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Pressure

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**What do we already know about pressure?**

Pressure is a force which acts at right angles on an object Pressure is exerted downwards by a solid object If the area a force acts on is small, a greater pressure will be given If the same force was applied to a larger area the pressure will be reduced. Gases and liquids exert pressure in all directions

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**How do we calculate pressure?**

Pressure can be calculated by dividing the force by the area Pressure is measured in Pascals (Pa) We sometimes see pressure being measured in N/m2 or N/cm2 1Pa is the same as 1N/m2 Pressure = force area

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Sensible shoes? The force of our body pushing down will exert a pressure The surface area of our shoes in contact with the ground will affect the pressure These stiletto shoes will concentrate the force over a small area These shoes will give a larger pressure and would not be suitable for walking on soft ground

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**More sensible shoes These boots have a large surface area**

The weight of a person is spread out over the larger surface The pressure exerted by the person is smaller than if they were wearing stiletto shoes A small pressure means you will not sink into soft ground

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**Examples of where a large area is needed to reduce pressure.**

Caterpillar tracks on diggers and on tanks Tyres on a tractor Skis and snowboards snowshoes

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**Examples of where a small area is needed to increase the pressure**

Nails Needles Kitchen knives Scissors Drawing pins Spade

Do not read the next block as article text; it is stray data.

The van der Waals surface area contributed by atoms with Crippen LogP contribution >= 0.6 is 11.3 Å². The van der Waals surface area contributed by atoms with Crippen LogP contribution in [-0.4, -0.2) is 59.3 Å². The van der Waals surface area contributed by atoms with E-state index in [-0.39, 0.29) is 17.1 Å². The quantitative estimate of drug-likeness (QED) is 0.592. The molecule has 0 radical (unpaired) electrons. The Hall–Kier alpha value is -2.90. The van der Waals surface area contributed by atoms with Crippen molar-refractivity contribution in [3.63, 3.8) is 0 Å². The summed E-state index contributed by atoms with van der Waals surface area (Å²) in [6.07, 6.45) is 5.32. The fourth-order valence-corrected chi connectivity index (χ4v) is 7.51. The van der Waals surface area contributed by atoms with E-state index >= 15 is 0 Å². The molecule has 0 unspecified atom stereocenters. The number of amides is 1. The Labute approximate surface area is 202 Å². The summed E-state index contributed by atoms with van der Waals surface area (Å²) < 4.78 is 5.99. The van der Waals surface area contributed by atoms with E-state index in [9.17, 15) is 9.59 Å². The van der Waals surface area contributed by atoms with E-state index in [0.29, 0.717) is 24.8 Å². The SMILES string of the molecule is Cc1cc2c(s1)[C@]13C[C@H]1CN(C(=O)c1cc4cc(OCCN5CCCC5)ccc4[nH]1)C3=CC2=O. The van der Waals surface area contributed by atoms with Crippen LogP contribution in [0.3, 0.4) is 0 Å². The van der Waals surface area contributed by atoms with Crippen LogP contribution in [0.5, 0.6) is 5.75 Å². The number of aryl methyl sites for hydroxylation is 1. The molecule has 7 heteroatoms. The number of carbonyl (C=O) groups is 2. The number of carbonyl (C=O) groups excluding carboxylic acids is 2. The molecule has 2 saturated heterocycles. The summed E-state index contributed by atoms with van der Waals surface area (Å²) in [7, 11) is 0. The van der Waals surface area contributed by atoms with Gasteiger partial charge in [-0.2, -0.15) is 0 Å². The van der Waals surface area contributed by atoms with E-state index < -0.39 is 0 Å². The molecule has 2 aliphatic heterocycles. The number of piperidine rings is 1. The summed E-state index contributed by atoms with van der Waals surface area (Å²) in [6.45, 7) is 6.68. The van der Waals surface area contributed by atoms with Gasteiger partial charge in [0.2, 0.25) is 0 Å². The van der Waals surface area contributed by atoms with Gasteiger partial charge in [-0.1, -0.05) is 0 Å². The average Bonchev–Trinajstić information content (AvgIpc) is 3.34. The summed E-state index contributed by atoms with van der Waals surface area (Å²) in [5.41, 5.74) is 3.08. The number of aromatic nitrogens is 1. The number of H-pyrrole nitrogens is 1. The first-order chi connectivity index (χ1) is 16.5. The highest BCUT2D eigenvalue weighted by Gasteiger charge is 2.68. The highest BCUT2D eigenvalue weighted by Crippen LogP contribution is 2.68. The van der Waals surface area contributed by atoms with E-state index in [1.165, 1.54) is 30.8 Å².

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**Questions on pressure Answers: Large force and small area**

Small force on large area Pressure = force /area Pascals (Pa) What combination of force and area give a high pressure? What combination of force and area give a low pressure? What is the formula for calculating pressure? What units are pressure given in?

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**Practice using the formula for pressure**

A box weighs 500N. It’s base has an area of 5 m2. What pressure does it exert? Another identical box is placed on top of the first box. What is the pressure now? A snowboarder weighs 600N. The area of the snowboard is 0.5m2. What is the pressure on the snow? Answers: 100 Pa 200 Pa 120 Pa

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**Liquid pressure Liquids are made up of particles**

The particles can move in all directions The pressure exerted by a liquid acts in all directions too Liquids with a high density will exert a higher pressure As you go deeper, the pressure increases This is due to the weight of all the water above pushing down

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**Water pressure and body pressure**

Water pressure acts in all directions on this fish The fish’s body pushes back with an equal and opposite pressure

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**List the fish under the highest pressure to the lowest pressure**

Angel Flipper Bubbles Snapper Angel Snapper Bubbles Flipper

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**Water pressure and scuba diving**

When this deep sea diver goes deeper, the water pressure on his body increases. This will cause his blood pressure to increase. The increased pressure inside his body causes gas exchange in his lungs to happen at a greater rate. It also causes nitrogen to go into the blood with the oxygen.This can cause problems like euphoria, and the diver Can’t think clearly and can forget basic safety rules.

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**Problems for scuba divers**

As a diver ascends the water pressure will decrease, and the diver’s blood pressure will decrease. The nitrogen which dissolved in the blood easily under high pressure will come back out. If the diver decompresses too quickly the nitrogen leaves the blood so quickly it will bubble and fizz like carbon dioxide from a bottle of pop. This is known as the ‘bends’.

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A cure for the bends A diver can go into a decompression chamber to avoid getting the ‘bends’ The pressure in the chamber is controlled to change slowly from high pressure to a low pressure. This allows the diver’s pressure to decrease slowly to avoid nitrogen leaving the blood so quickly.

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**This powerpoint was kindly donated to www.worldofteaching.com**

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